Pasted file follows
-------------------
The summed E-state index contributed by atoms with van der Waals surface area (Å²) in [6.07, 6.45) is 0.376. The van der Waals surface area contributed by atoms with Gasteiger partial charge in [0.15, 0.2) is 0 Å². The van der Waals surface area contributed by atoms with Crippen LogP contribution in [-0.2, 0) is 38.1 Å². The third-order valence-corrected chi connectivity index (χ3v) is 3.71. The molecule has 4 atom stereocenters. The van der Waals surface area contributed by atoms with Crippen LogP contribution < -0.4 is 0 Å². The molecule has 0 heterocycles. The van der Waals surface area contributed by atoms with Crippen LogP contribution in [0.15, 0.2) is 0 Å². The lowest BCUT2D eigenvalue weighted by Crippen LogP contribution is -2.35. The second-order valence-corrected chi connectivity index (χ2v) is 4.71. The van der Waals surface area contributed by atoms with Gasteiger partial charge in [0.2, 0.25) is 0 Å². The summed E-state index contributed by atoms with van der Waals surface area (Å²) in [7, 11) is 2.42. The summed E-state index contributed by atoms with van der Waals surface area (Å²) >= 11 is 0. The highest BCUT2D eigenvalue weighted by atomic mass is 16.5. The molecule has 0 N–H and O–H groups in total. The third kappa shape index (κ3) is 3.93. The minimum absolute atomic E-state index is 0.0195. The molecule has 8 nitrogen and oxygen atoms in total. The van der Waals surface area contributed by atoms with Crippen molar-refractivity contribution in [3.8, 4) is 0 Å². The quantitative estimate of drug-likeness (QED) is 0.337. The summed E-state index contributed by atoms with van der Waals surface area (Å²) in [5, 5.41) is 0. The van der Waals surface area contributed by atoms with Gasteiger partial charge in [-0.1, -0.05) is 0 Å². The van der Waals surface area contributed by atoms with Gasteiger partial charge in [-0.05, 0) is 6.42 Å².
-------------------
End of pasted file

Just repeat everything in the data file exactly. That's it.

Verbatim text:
The summed E-state index contributed by atoms with van der Waals surface area (Å²) in [6.07, 6.45) is 0.376. The van der Waals surface area contributed by atoms with Gasteiger partial charge in [0.15, 0.2) is 0 Å². The van der Waals surface area contributed by atoms with Crippen LogP contribution in [-0.2, 0) is 38.1 Å². The third-order valence-corrected chi connectivity index (χ3v) is 3.71. The molecule has 4 atom stereocenters. The van der Waals surface area contributed by atoms with Crippen LogP contribution < -0.4 is 0 Å². The molecule has 0 heterocycles. The van der Waals surface area contributed by atoms with Crippen LogP contribution in [0.15, 0.2) is 0 Å². The lowest BCUT2D eigenvalue weighted by Crippen LogP contribution is -2.35. The second-order valence-corrected chi connectivity index (χ2v) is 4.71. The van der Waals surface area contributed by atoms with Gasteiger partial charge in [0.2, 0.25) is 0 Å². The summed E-state index contributed by atoms with van der Waals surface area (Å²) in [7, 11) is 2.42. The summed E-state index contributed by atoms with van der Waals surface area (Å²) >= 11 is 0. The highest BCUT2D eigenvalue weighted by atomic mass is 16.5. The molecule has 0 N–H and O–H groups in total. The third kappa shape index (κ3) is 3.93. The minimum absolute atomic E-state index is 0.0195. The molecule has 8 nitrogen and oxygen atoms in total. The van der Waals surface area contributed by atoms with Crippen molar-refractivity contribution in [3.8, 4) is 0 Å². The quantitative estimate of drug-likeness (QED) is 0.337. The summed E-state index contributed by atoms with van der Waals surface area (Å²) in [5, 5.41) is 0. The van der Waals surface area contributed by atoms with Gasteiger partial charge in [-0.1, -0.05) is 0 Å². The van der Waals surface area contributed by atoms with Gasteiger partial charge in [-0.05, 0) is 6.42 Å².